In 2010 I applied for an internship visa, through the Youth Mobility Program. It only took ten days to get the visa!
3) What is one thing you learn/adopt in Canada and brought home?
My internship in Montréal was my first “real” job. It was hard on me because even though I was very familiar with the Quebec culture, I was still in a foreign land, far from home, with social codes I didn’t master and sometimes didn’t understand.
My first day was really scary. After a few weeks, I realized that I could do it, that I was efficient and that I loved it! This experience taught me self-confidence: if I can do it here, I could do it anywhere. Québécois (and North Americans in general) are sociable, friendly and informal when you first meet them. I brought that home!
4) Where did you learn English?
Contrary to the popular belief, I received good foreign languages training at school in France. The classical argument “I learned English for 10 years and I still can’t speak it, so national education sucks!” bothers me a lot. I studied maths for God-knows-how-long and I still count on my fingers! You just have to be passionate, that’s all.
I learned all the basis at school, I enjoyed reading in English occasionally and it prompted my interest in North American civilisation and history. Later, at university, I decided I wanted to communicate better in English so I started listening to audio-books, watching lots of TV shows without subtitles (if you use them you won’t pay attention to the dialogues, you’ll just keep reading instead of listening!), I read a lot (books or blogs). I joined several music forums that helped me with my writing (I wrote posts and communicated with English-speaking people every day!). My English is far from being perfect, it will never be, but I keep on learning!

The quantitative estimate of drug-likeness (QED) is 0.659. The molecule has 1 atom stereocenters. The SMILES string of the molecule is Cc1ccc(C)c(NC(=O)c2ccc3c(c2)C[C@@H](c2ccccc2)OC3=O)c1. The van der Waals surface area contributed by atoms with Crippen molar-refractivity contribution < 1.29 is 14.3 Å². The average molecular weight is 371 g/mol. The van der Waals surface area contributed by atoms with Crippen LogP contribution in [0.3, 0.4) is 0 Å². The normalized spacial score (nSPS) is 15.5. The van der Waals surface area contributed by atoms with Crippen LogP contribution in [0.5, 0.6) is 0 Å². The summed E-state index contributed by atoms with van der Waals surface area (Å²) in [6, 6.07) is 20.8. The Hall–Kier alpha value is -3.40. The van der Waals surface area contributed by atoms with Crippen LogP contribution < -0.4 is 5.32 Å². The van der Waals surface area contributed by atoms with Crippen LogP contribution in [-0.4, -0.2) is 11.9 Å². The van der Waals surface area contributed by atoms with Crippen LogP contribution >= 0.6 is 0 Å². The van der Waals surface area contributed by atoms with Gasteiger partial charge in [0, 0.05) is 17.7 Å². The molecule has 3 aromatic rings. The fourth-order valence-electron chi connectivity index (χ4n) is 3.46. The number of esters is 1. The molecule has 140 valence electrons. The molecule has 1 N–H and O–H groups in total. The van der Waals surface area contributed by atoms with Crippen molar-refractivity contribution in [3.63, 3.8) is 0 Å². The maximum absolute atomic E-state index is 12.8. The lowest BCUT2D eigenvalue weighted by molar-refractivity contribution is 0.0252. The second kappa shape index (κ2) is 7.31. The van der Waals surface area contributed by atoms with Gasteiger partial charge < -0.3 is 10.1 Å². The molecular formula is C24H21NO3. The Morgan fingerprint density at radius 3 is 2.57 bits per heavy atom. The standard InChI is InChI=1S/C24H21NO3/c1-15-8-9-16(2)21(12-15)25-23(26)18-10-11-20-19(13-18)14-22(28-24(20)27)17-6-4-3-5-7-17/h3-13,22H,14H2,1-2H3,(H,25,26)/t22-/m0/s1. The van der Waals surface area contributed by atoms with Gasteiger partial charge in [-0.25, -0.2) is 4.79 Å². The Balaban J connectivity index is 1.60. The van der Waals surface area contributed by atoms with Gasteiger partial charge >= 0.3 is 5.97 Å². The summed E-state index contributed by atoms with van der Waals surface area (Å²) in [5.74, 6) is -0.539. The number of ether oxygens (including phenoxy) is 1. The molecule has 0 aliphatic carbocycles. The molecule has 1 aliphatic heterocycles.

As for Canada goes, as I were living in Québec, I didn’t speak any English for 7 months. Even a big mixed city like Montréal isn’t the best place to learn English. There are a few English-speaking communities (in the Mile End and the West of the city) but it’s not the destination to pick if you want to improve your English.
5) How do you find the cost of living compared to France?
I’m from Lyon, which might be one of the most expensive French cities outside Paris. I found Montréal very expensive. It’s true that housing is less expensive than in big French cities in general (though it’s less and less true) but the cost of living: groceries, internet, phone, cinema, public transportation was crazy to me. And we weren’t buying any expensive French cheese or wine! We were using local products. I know it’s not a very popular opinion, but eating well was expensive. It’s true that in Lyon we are very lucky, it’s a huge agricultural region so we’ve got everything local for nothing, but still!